Anatomy of a Fall15
It’s surprising how certain genres catch the imagination of an audience. For example, It feels like ever since the success of Netflix’s Tiger King, the true crime documentary has just exploded.
It’s even infiltrated into fiction, with the likes of Only Murders in the Building, that playfully uses true crime plots and parodies them to great comic effect.
And although this French drama isn’t a documentary, it certainly borrows traits that heighten its realism, focusing on the death of a husband at home.
Living in a remote chalet just outside of Grenoble, south-eastern France, are couple Sandra (Sandra Hüller) and Samuel (Samuel Theis), with their son Daniel (Milo Machado Graner). Sandra is a successful writer, and her husband, who although has aspirations to write, is currently home-schooling their son, as well as renovating their chalet, with the aim of turning some of it into a B&B.
Sandra gets a rare visitor, with someone who has come along to interview her, but it soon gets disrupted when her husband decides to blast his music from upstairs, and Sandra thinks it best to postpone the interview to another time, and decides to go to her room and put earplugs in.
Meanwhile their son Daniel, who suffers from a visual disability after getting involved in a road accident, decides to take the family dog Snoop for a walk. On his return, he’s horrified to discover a body outside of their home – it’s his father, lying dead in the snow.
As there was only Sandra and Samuel alone in the house at the time, only one of two scenarios could have taken place: he either fell or was pushed.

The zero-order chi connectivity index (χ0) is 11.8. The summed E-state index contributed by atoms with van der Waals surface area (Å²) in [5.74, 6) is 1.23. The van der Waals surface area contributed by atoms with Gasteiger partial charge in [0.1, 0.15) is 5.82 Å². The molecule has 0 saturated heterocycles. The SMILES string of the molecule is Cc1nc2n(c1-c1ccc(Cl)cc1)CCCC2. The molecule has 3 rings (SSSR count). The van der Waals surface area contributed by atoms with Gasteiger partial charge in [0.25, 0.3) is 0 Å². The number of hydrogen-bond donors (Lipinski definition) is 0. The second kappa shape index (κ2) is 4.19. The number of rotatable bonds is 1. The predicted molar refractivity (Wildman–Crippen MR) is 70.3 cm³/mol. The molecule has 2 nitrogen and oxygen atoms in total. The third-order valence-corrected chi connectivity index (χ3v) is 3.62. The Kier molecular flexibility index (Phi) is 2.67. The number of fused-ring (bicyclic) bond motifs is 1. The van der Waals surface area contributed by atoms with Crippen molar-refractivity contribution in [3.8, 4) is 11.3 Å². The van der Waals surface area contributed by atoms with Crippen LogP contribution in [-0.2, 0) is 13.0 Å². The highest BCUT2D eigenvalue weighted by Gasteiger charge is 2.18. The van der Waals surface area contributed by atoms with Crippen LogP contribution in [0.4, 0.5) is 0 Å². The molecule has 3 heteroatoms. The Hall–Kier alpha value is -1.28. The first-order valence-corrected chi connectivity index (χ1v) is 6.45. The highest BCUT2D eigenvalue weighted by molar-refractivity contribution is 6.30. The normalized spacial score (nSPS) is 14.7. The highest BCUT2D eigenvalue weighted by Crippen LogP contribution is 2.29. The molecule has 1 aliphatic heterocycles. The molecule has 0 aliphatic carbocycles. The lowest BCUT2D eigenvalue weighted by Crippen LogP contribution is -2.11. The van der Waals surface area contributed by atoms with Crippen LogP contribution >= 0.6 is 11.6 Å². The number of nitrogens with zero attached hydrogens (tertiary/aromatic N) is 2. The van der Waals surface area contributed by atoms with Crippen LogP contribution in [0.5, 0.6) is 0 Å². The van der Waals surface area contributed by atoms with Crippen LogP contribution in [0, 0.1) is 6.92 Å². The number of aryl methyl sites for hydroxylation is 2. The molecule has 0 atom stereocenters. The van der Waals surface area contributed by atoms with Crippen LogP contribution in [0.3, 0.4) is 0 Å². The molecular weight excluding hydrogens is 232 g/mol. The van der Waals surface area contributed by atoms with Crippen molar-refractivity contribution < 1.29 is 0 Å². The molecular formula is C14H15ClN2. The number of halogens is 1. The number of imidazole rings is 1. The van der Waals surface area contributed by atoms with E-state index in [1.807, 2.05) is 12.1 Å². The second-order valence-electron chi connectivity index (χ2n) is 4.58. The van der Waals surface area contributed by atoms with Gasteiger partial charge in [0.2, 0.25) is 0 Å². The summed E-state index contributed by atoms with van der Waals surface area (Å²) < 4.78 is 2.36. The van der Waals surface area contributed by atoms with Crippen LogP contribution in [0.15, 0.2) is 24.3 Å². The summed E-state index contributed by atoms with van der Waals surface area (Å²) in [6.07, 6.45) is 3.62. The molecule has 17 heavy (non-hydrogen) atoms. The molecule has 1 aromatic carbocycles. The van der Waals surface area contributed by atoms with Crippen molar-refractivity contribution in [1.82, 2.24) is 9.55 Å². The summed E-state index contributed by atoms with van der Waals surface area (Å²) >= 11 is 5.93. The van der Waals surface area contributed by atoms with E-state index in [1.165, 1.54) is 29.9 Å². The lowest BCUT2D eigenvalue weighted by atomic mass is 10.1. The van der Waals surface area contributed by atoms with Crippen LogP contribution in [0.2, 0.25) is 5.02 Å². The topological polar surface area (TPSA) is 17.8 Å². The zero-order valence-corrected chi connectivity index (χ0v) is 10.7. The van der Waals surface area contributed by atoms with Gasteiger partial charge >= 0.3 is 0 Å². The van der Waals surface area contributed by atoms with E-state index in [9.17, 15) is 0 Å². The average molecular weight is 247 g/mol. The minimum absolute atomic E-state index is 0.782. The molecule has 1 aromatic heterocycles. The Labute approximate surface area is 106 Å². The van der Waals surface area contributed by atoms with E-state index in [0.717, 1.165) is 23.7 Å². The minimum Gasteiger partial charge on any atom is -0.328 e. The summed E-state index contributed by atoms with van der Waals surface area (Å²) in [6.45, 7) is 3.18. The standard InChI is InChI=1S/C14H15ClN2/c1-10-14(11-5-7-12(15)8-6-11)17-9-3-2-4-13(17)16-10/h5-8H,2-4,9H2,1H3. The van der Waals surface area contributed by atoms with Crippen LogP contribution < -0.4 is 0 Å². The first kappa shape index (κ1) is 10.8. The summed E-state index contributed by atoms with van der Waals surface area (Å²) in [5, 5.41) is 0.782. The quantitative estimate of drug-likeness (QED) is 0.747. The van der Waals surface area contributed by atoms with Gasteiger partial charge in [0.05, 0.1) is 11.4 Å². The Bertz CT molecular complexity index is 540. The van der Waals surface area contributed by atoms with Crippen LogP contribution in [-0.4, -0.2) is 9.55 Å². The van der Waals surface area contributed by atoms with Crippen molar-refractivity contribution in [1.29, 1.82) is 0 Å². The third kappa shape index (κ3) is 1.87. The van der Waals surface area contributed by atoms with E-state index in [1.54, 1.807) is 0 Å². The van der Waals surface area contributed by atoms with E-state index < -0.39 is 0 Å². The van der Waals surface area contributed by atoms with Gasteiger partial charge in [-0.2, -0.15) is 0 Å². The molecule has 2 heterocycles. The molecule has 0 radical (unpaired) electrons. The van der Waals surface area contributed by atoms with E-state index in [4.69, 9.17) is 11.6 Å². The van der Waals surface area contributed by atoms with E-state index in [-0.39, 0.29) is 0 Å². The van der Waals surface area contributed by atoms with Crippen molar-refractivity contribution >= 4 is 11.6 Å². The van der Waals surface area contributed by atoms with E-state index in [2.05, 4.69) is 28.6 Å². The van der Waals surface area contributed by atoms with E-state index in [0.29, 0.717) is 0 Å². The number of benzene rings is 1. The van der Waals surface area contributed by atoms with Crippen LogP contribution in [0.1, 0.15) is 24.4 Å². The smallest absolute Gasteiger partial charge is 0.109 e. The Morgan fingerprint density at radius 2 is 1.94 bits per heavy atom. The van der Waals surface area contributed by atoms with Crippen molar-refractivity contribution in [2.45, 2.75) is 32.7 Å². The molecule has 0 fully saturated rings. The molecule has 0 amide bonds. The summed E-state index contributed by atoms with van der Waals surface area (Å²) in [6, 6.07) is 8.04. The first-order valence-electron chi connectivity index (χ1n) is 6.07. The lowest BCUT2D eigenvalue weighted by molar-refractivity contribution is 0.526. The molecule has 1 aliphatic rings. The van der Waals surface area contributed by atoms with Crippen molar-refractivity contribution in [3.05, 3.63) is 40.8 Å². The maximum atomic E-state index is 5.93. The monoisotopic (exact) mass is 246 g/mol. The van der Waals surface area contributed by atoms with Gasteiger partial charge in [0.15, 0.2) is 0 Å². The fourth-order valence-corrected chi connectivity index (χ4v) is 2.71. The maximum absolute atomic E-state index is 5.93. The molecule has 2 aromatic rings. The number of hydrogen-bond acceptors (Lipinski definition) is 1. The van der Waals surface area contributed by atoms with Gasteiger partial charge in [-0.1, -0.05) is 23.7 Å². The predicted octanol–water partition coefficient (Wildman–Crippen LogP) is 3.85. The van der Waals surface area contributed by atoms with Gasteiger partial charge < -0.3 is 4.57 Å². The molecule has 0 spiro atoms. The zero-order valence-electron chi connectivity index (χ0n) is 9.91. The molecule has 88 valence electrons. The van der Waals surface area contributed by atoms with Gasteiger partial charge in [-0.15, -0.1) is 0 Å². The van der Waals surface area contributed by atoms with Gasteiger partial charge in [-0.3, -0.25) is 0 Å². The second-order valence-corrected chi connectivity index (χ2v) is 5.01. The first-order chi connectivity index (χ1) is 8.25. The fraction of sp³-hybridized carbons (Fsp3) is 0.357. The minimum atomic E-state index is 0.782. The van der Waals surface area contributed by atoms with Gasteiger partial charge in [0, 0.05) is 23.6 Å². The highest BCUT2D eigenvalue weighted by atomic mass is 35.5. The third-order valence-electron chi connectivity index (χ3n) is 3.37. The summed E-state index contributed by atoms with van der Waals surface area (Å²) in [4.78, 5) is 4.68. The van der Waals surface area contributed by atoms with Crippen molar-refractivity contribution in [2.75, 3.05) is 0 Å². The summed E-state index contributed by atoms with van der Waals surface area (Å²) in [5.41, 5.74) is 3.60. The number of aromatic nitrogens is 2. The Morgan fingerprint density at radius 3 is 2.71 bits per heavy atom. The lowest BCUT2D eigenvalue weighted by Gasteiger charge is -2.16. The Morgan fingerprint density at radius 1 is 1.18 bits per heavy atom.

Sandra soon finds herself on trial, where her entire relationship with her husband comes under scrutiny for all to see in court, where there’s only one question that needs answering: did she do it?
Although a work of fiction, you can’t help but suspect that French director Justine Triet’s film was inspired by the current appetite for true crime drama. And although the court room drama is no stranger to Hollywood, Triet ignores the obvious dynamic drama route for something far more subtle and sophisticated.
It is a film that slowly unravels itself, possibly a little too slowly at two and a half hours long, but it does give Triet time to both develop and explore her characters. The title alludes to what’s to come, with a thorough investigation of the crime. But it’s more than that, as it’s more of a dissection of a relationship; it’s only in court that we get a measure of not only the couple as a couple, but more importantly, as individuals.
For instance, their relationship is the definition of a Venn diagram, with not only their son in the middle, but the use of English as a neutral language to communicate in, with Sandra being German and Samuel French. And as the trial continues more information is known about them that falls into their own segment of their circle.
There is one element that prevents this from being a fiery French family drama, and that’s Sandra; she has a very German, pragmatic approach to her life and relationship, where she doesn’t let emotions get the better of her. It’s her emotional state that grounds the entire film, fuelling its true crime credentials. Because of that it’s very un-French, which makes it all the more fascinating.
It certainly struck a chord with French audiences, which led to it winning this year’s prestigious Palme d’Or.
It wasn’t the only award it won however, as it also picked up the Palm Dog too, which the terrific Messi deserved for his outstanding role as pet Snoop, who truly has one of the most dramatic scenes in the film.
Without the Hollywood style grandstanding, Triet’s reserved approach gives an audience that sense of guessing did she or didn’t she throughout the whole thing, just as they might a true crime doc.
With such a simple premise, Triet creates a scenario that sees a relationship dissected after its death, much like that of a corpse, that manages to recruit the audience as a member of its jury, as we deliberate its outcome. The verdict is a film that slowly but surely reels you in, delivering what is an intriguing, slow burn of a court room drama.